# 2011-131 - Integrated Relocation Program (CF IRP), Temporary Dual Residence Assistance (TDRA)
F&R Date: 2012–02–08
While on imposed restriction (IR), the grievor officially separated from his spouse and decided to sell his principal residence. In November 2010, the grievor’s house was appraised as having a market value of $402,500 and the appraisal report recommended a listing price of $413,900.
In early January 2011, the grievor was removed from IR and listed his house on the market for $414,000. He was initially deemed eligible for temporary dual residence assistance (TDRA) and received an advance for free single quarters (SQ). On 13 January 2011, the grievor’s Brookfield Global Relocation Services consultant advised him that to claim TDRA under the Canadian Forces Integrated Relocation Program (CF IRP), the listing price of the home could not be higher than the appraised value; this was said to be pursuant to the CF IRP 2010 Clarification Bulletin #4. As a result, the grievor was advised that the TDRA funds previously advanced would need to be recovered unless there was a change in listing agreement. However, the house had sold the day prior for $405,000.
In February 2011, the grievor requested adjudication from the Director Compensation and Benefits (Administration) (DCBA). In August 2011, the DCBA responded, denying the grievor’s request and explaining that the grievor had failed to list his home for the appraised value as required by the CF IRP 2010 Bulletin #4. The grievor submitted a grievance in September 2011.
The grievor contested the recovery action, arguing that he had actively and aggressively marketed the house in accordance with the spirit of the CF IRP. The grievor stated that he listed his home for $414,000 and it sold for $405,000 one week later. He argued that these prices were in line with the appraised value of $402,500. The grievor further argued that the appraisal report stated that he should list the house for $414,000 in order to achieve the appraised value of $402,500. He noted the inconsistency in being provided with an appraisal that sets out a marketing plan, only to be told that he should not follow that plan. He also stated that the Clarification Bulletin was not readily available to members reading the CF IRP and that this provision forces members to intentionally take a loss on the equity of his/her house in order to qualify for TDRA during a move. As redress, the grievor requested reimbursement of his expenses incurred in occupying SQ.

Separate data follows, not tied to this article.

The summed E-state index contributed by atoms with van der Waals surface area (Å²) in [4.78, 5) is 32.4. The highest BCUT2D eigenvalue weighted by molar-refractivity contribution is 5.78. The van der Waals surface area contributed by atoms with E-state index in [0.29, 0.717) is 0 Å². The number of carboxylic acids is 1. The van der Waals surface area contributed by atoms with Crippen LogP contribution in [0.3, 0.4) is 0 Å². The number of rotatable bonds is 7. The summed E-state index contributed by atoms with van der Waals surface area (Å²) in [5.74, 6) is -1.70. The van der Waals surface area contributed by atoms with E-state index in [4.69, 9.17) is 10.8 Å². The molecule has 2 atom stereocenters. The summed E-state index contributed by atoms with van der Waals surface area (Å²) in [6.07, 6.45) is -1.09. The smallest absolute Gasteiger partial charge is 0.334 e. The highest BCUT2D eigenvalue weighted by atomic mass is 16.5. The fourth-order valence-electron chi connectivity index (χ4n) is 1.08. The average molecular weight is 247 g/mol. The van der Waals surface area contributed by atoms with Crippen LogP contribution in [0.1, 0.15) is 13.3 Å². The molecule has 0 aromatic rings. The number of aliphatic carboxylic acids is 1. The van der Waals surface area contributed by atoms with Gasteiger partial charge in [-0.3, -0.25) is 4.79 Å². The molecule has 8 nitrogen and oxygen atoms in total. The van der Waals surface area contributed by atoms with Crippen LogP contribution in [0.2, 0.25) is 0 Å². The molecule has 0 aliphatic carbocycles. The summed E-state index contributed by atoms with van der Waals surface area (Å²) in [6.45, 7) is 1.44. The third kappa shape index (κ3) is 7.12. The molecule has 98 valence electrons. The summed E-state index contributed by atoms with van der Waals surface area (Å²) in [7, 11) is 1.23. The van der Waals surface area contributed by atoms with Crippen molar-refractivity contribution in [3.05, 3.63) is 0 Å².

There was no initial authority (IA) decision on this file since the grievor refused an IA request for a 180-day extension to adjudicate the grievance.
The Board was of the view that the Clarification Bulletins should only be used to actually clarify potentially confusing articles of the CF IRP, not, as in this case, to specifically change the definition of “actively marketed” in a very significant and questionable manner. Further, the Board found that the Clarification Bulletin #4 had not been approved by the Treasury Board and therefore had no bearing on the grievor’s entitlement to TDRA.
The Board found that the grievor was entitled to TDRA as he met the criteria pursuant to the article 1.4 of the CF IRP which defined his home his home as having been actively marketed.
The Board recommended that the Chief of the Defence Staff uphold the grievance.
CDS Decision Summary
CDS Decision Date: 2013–09–27
The CDS agreed with the Board's findings and recommendation that the grievance be upheld. The CDS was satisfied that the grievor's residence was “actively marketed” in accordance with the CF IRP 2009 from the date it was listed for sale. The Clarification Bulletin 2010-4, not approved by Treasury Board, added the requirement that the listing price does not exceed the appraised value, which was not in the CF IRP 2009.
The CDS noted that the grievor's case may not be unique, and directed that DGCB / DCBA remove the Clarification Bulletin 2012-4 from circulation and that a review of relocation files from May 2010 be conducted to identify members who were improperly denied TDRA benefits. The CDS also stressed that amendments to the CF IRP must be made in the policy itself, not through the use of clarification bulletins.
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